Recent decisions in California and Mississippi illustrate the divergence among states regarding enforcement of in terrorem clauses in wills and trusts.
In recent years, testators and settlors have included in terrorem or “no contest” clauses in wills and trusts with increasing frequency in an effort to discourage challenges to the validity, meaning or administration of an estate plan. An in terrorem clause is a provision included in a will or trust instrument that operates to disinherit a beneficiary who challenges the validity of a decedent’s estate plan, its terms or even the conduct of fiduciaries designated to carry out the decedent’s intent during the period of administration. A beneficiary who challenges the validity of a will or trust, its terms or a fiduciary’s actions during administration risks losing her entire beneficial interest if the will or trust includes an in terrorem clause. This risk can create a powerful deterrent to beneficiaries who might otherwise bring challenges to a testator’s or settlor’s estate plan.
Although courts initially exhibited some hostility to in terrorem clauses, such clauses are now enforceable to some extent, by statute or case law, in almost every US state. The extent to which states enforce in terrorem clauses is an area of law that continues to develop, however. Two decisions issued in 2019 illustrate this divergence among jurisdictions.
First, the decision by the Court of Appeals of California in Key v. Tyler, 34 Cal. App. 5th 505 (2019), suggests that California courts are willing to construe in terrorem clauses broadly under the enabling statute in the California Probate Code, which generally provides that a no contest clause will be enforced only against direct contests brought without probable cause. (See Cal. Prob. Code § 21311. Section 21311 also provides that a no contest clause may be enforceable against: (a) a pleading to challenge a transfer of property on the grounds that it was not the transferor’s property at the time of the transfer, and (b) the filing of a creditor’s claim or prosecution of an action based on it but only if the clause specifically covers such actions.) For this purpose, a “direct contest” is a “contest that alleges the invalidity of a protected instrument or one or more of its terms,” based on forgery; lack of due execution; lack of capacity; menace, duress, fraud or undue influence; revocation of a will or trust; or disqualification of a beneficiary. (See Cal. Prob. Code § 21310.) However, despite this apparent specific language, the court of appeals construed Sections 21310 and 21311 to apply to both a broad range of claims and actions taken by a beneficiary.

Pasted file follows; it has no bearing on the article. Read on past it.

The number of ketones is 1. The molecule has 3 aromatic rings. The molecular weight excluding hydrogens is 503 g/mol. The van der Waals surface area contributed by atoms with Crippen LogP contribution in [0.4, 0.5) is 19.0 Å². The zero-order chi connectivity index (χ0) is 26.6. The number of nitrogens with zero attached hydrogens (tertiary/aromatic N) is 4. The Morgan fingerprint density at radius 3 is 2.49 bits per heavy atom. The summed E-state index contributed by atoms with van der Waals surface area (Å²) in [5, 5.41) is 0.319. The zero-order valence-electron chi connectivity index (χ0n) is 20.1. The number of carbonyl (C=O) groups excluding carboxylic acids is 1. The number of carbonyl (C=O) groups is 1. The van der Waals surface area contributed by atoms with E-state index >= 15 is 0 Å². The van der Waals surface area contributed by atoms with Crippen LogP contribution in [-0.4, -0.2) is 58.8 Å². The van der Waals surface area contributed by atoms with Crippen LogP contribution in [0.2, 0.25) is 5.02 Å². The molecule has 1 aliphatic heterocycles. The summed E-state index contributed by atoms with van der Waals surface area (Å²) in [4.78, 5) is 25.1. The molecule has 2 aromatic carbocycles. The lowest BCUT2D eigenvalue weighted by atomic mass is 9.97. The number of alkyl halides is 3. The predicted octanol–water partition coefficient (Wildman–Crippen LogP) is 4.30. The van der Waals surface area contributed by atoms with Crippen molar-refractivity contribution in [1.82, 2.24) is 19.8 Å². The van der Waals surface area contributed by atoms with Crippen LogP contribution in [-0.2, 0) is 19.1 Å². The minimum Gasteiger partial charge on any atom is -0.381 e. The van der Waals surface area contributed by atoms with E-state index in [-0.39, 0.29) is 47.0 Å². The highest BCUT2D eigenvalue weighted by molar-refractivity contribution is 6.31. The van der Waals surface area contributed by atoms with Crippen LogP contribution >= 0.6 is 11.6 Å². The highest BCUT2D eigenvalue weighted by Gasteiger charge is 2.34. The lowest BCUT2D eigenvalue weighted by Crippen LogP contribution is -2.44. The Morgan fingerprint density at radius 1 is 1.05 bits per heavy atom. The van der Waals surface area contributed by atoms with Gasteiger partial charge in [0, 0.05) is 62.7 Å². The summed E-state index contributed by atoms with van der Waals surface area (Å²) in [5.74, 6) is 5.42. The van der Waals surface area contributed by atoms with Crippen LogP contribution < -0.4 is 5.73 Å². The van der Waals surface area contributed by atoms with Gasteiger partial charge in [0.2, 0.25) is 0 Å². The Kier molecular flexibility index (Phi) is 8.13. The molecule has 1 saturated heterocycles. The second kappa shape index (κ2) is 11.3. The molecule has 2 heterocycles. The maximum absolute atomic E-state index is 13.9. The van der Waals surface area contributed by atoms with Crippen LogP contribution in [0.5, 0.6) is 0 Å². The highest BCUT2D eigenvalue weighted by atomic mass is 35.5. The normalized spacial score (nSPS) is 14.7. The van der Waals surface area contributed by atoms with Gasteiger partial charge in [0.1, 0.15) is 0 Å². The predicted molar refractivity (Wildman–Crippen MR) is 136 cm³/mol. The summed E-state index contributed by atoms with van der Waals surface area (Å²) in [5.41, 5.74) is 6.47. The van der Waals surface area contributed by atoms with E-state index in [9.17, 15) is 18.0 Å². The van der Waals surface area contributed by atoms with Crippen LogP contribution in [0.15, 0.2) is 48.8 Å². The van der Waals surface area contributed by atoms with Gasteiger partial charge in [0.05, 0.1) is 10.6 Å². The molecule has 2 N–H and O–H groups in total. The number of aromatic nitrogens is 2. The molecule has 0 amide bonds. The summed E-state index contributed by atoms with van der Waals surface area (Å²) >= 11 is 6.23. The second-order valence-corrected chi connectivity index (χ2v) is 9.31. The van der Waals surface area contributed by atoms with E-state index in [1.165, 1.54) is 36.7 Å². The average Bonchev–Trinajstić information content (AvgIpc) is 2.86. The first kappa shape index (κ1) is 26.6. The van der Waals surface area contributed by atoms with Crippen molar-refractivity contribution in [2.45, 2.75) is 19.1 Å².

In Key, the petitioner and the defendant were sisters and beneficiaries of a revocable trust created by their mother and father. The defendant, Tyler, also served as the trustee of the trust. After their father’s death, the defendant caused her mother to amend the revocable trust (2007 amendment) to effectively disinherit the petitioner, Key. Key filed a petition to set aside the amendment on the basis that Tyler unduly influenced their mother into executing the amendment. Tyler, in her capacity as trustee, opposed Key’s petition. However, the court found that Tyler had exerted undue influence with respect to procuring the amendment. The court granted Key’s petition and held that the 2007 amendment was invalid. Key then filed a subsequent petition to enforce the in terrorem provision in the trust against Tyler on the basis that Tyler’s defense of the invalid amendment, in her capacity as trustee, qualified as a direct contest under the California Probate Code.
In response, Tyler argued that her defense of the amendment, in her capacity as trustee, did not constitute a “direct contest” under the California Probate Code because a “direct contest” must involve conduct that initiates a judicial action to obtain affirmative relief. The court rejected this argument. The court held that “Tyler’s attempt to enforce the [2007 amendment] that she obtained through undue influence amounted to a direct contest seeking revocation of the pertinent terms in the original Trust.”
In reaching this conclusion, the court found that “[n]othing in the language of section 21310 or 21311 suggests that a direct contest is limited to an action that a beneficiary initiates.” Rather, “[p]leadings amounting to a ‘contest’ under section 21310 can include responsive pleadings, such as a ‘cross-complaint, objection, answer, or response.” The court also found that the defense of the amendment satisfied the statutory criteria for the definition of a “direct contest” under section 21310 because the defense of the wrongfully procured amendment constituted a contest to the original trust based on a revocation. The court found that although the change to the trust’s terms was labeled as an amendment, it effectively constituted a revocation and therefore satisfied the definition of a direct contest under the Probate Code.